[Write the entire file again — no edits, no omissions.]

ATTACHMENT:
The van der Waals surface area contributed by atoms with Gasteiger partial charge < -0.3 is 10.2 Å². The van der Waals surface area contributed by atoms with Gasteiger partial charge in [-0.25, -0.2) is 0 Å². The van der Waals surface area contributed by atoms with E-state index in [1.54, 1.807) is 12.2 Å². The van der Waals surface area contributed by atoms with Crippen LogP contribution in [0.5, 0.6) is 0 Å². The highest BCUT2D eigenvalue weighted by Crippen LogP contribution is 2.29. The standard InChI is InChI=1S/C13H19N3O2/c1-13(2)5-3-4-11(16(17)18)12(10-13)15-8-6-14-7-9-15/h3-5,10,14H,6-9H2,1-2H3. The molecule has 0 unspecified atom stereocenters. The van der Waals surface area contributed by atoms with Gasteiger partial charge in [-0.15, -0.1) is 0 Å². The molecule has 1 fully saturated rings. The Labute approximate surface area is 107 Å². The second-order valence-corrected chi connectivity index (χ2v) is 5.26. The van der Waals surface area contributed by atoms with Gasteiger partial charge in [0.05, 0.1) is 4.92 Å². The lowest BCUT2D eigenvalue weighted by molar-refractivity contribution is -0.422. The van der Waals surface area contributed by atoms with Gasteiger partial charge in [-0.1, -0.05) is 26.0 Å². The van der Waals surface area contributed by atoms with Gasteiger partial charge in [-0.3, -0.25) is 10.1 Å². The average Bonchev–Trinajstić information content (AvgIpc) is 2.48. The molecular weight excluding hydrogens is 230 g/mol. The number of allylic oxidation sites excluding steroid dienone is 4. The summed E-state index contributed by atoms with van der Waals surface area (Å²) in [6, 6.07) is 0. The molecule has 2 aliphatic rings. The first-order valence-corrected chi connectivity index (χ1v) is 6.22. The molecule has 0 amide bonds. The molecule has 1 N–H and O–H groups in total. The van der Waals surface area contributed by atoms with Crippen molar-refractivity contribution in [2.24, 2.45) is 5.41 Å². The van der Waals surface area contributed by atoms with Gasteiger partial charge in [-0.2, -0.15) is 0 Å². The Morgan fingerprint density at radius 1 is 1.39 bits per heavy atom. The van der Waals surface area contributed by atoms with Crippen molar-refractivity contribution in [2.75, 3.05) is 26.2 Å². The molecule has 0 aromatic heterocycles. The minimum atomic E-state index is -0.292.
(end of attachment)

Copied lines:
The van der Waals surface area contributed by atoms with Gasteiger partial charge < -0.3 is 10.2 Å². The van der Waals surface area contributed by atoms with Gasteiger partial charge in [-0.25, -0.2) is 0 Å². The van der Waals surface area contributed by atoms with E-state index in [1.54, 1.807) is 12.2 Å². The van der Waals surface area contributed by atoms with Crippen LogP contribution in [0.5, 0.6) is 0 Å². The highest BCUT2D eigenvalue weighted by Crippen LogP contribution is 2.29. The standard InChI is InChI=1S/C13H19N3O2/c1-13(2)5-3-4-11(16(17)18)12(10-13)15-8-6-14-7-9-15/h3-5,10,14H,6-9H2,1-2H3. The molecule has 0 unspecified atom stereocenters. The van der Waals surface area contributed by atoms with Gasteiger partial charge in [-0.15, -0.1) is 0 Å². The molecule has 1 fully saturated rings. The Labute approximate surface area is 107 Å². The second-order valence-corrected chi connectivity index (χ2v) is 5.26. The van der Waals surface area contributed by atoms with Gasteiger partial charge in [0.05, 0.1) is 4.92 Å². The lowest BCUT2D eigenvalue weighted by molar-refractivity contribution is -0.422. The van der Waals surface area contributed by atoms with Gasteiger partial charge in [-0.1, -0.05) is 26.0 Å². The van der Waals surface area contributed by atoms with Gasteiger partial charge in [-0.3, -0.25) is 10.1 Å². The average Bonchev–Trinajstić information content (AvgIpc) is 2.48. The molecular weight excluding hydrogens is 230 g/mol. The number of allylic oxidation sites excluding steroid dienone is 4. The summed E-state index contributed by atoms with van der Waals surface area (Å²) in [6, 6.07) is 0. The molecule has 2 aliphatic rings. The first-order valence-corrected chi connectivity index (χ1v) is 6.22. The molecule has 0 amide bonds. The molecule has 1 N–H and O–H groups in total. The van der Waals surface area contributed by atoms with Crippen molar-refractivity contribution in [2.24, 2.45) is 5.41 Å². The van der Waals surface area contributed by atoms with Gasteiger partial charge in [-0.2, -0.15) is 0 Å². The Morgan fingerprint density at radius 1 is 1.39 bits per heavy atom. The van der Waals surface area contributed by atoms with Crippen molar-refractivity contribution in [2.75, 3.05) is 26.2 Å². The molecule has 0 aromatic heterocycles. The minimum atomic E-state index is -0.292.